Ashlen Nimmo wasn’t in Haiti when a devastating January 12 earthquake hit the capital city of Port-au-Prince and killed hundreds of thousands of people, but she’s felt very close to the situation despite living nearly 3,000 miles away.
Nimmo, set to graduate May 23 with bachelor’s degrees in sociology and Spanish and a minor in Peace & Justice Studies at the University of San Diego, has been busy. She spent her last semester as one of five spring interns for the Joan B. Kroc Institute for Peace & Justice. One of her key tasks has been to track news coming out of three assigned countries — Honduras, Sudan and Haiti. Nimmo monitored all media stories, documented significant events and presented her findings to IPJ staff and in the Peace & Justice Update newsletter.
“There was such a huge international response,” said Nimmo about the Haiti earthquake and its aftermath. “I read a lot of news stories and academic reports. There was just so much.”
Haiti required ample attention, but Nimmo didn’t neglect the other countries. There was also a constant flow of news in Sudan, a country she’s connected to through her volunteer work at San Diego’s Southern Sudanese Community Center.
Last Thursday, the interns (pictured, from left to right) — Nallely Manriques, Nimmo, Jessica Langston, Jill Covert and Clint Morrison — each gave a 15-minute presentation on one of three countries they’d each been assigned in January.
Manriques, also graduating this week as a double major in Spanish and Anthropology (Biological Anthropology concentration), spoke about Cuba. She discussed the impact of the “Damas de Blanco” (“Ladies in White”), the history of Cuba’s leadership and the ongoing battle for justice and human rights. She was also responsible for tracking news in Pakistan and the Philippines.
Langston, a junior International Relations major and minors in Economics and Spanish, gave a report on Colombia’s Paramilitary groups, touched on United States involvement in Colombia — the U.S. has given $6 billion in military aid to combat the groups — and talked about the importance of the May 30 election where a new leader, Juan Manuel Santos or the first Green Party candidate, Antanas Mockus, are vying for the position. She also monitored events in Uganda and Sri Lanka.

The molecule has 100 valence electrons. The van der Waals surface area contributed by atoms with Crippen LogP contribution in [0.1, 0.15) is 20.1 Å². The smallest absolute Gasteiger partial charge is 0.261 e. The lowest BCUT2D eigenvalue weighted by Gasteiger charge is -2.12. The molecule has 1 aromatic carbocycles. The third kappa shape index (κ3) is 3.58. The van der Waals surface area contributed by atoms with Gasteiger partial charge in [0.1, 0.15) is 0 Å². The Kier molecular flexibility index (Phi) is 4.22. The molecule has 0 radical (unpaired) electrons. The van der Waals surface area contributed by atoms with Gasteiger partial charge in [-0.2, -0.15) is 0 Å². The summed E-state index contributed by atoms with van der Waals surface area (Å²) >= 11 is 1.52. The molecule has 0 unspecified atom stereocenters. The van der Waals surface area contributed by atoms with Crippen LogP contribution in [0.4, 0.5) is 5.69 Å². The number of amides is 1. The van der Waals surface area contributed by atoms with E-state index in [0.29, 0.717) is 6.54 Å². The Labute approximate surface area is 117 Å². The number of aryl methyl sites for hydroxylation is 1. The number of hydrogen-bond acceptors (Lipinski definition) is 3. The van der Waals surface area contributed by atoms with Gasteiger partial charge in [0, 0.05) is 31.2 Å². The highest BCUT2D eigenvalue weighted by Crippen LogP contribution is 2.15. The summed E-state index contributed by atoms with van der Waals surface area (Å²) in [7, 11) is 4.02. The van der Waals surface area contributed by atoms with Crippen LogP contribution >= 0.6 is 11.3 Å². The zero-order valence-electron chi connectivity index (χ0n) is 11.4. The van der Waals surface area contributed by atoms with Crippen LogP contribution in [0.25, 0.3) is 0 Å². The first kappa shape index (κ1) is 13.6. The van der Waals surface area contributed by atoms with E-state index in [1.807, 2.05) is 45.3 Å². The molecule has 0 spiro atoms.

Morrison, a 2009 Georgetown University graduate and the only non-USD student intern, focused on the West African drug trade industry and its effects economically, politically and socially. He discussed how ongoing drug trafficking problems could be likened to the drug-related issues in Mexico. Morrison focused on Liberia, Guinea and Cote d’Ivoire.
Covert, unlike the other interns, served as an IPJ graduate intern for the entire 2009-10 year. A 2009 graduate of the Master’s Peace and Justice Studies Program in the Joan B. Kroc School of Peace Studies, Covert was assigned to monitor Nepal, Guatemala and Colombia. Her presentation centered on Nepal, delving into topics such as the recent Maoist strike and the Nepali Constitutional Assembly and its May 28 deadline for a signed agreement.
— Ryan T. Blystone
The IPJ offers college student internships in the fall, spring and summer. Summer 2010 interns have already been selected, said Elena McCollim, IPJ program officer and internship program manager. To learn more about future internship opportunities, click here.